How a fully electronic payment system can aid tax-related legal compliance, transparency concerns and the general public

Tax avoidance may seem attractive to high-earners, but tax evasion is a problem for all. Imagine, for one moment, an individual earning millions of US dollars. That same individual may understate income to deceive and defraud officials, with the aim of paying less tax; also known as, tax evasion. There needs to be a system to deal with these issues. This paper argues that an electronic payment system, which records all card and cash transactions, can help officials with evidence of income through expenditure-tracking and, eventually, a better tax collection system.

First of all, what is an electronic payment system and what does it look like? It is simply a system that utilizes cards and electronic devices to store and record all transactions. A person will be issued a card, kind of like a debit/credit card. The card will be scanned through a device with the amount of any transaction. This device will be shared with government officials, making for a better understanding of income earned for tax purposes.

Secondly, what are the benefits of the system? Electronic payments increase transparency and allow for less fraud and evasion to occur. This system also allows for cash payments to be traced, making them more useful for the stated purposes than credit or debit cards. Overall, it is the perfect system. Almost, there are, however, pitfalls of the system to address as well.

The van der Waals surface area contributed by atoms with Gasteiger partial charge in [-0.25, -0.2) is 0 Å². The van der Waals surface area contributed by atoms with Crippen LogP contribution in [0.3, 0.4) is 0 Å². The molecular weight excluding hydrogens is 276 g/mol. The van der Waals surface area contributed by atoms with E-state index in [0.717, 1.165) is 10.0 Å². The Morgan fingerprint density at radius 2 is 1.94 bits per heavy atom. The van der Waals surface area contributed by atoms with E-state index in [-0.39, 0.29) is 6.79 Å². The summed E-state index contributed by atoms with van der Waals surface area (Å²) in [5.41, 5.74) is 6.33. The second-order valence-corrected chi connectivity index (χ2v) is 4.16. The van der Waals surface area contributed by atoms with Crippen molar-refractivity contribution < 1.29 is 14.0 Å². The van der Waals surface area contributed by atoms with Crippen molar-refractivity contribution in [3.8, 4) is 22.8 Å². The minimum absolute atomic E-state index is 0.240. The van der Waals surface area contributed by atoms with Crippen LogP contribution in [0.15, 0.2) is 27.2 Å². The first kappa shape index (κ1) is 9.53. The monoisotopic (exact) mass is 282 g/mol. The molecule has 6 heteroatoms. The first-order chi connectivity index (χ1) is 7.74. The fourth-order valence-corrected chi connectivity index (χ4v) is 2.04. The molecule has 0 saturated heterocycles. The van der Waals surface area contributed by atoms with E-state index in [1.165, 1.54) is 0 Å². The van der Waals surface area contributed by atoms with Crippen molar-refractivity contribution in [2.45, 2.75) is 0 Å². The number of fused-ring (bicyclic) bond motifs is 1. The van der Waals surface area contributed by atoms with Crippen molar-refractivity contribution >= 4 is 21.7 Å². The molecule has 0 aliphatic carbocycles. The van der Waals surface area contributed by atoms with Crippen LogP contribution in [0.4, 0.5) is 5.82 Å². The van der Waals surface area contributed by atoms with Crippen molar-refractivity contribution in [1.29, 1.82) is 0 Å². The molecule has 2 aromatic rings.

Naysayers of increased transparency will point to corresponding decreases in privacy and freedom. If people cannot buy anything without the government knowing, then what else is there? This is a fair concern. Having said that, it is a citizen’s duty to pay tax once they earn a taxable amount. Tax avoidance measures are still legal, but tax evasion is criminal, detrimentally affective to those in need and just wrong. 

In conclusion, electronic payment systems can aid in tax-collection efforts. They are systems designed to record all transactions an individual makes. They aid in greater transparency efforts. Finally, they may be anti-privacy but they are also essential without being too intrusive. With the absence of a better system, governments should steamroll this immediately and enjoy heightened tax reserves. 

Published by Mahmoud Dualeh

We are a family of bloggers, blogging on blogging, writing, publishing and book marketing, as well as our random opinions on health, world affairs and current topics.

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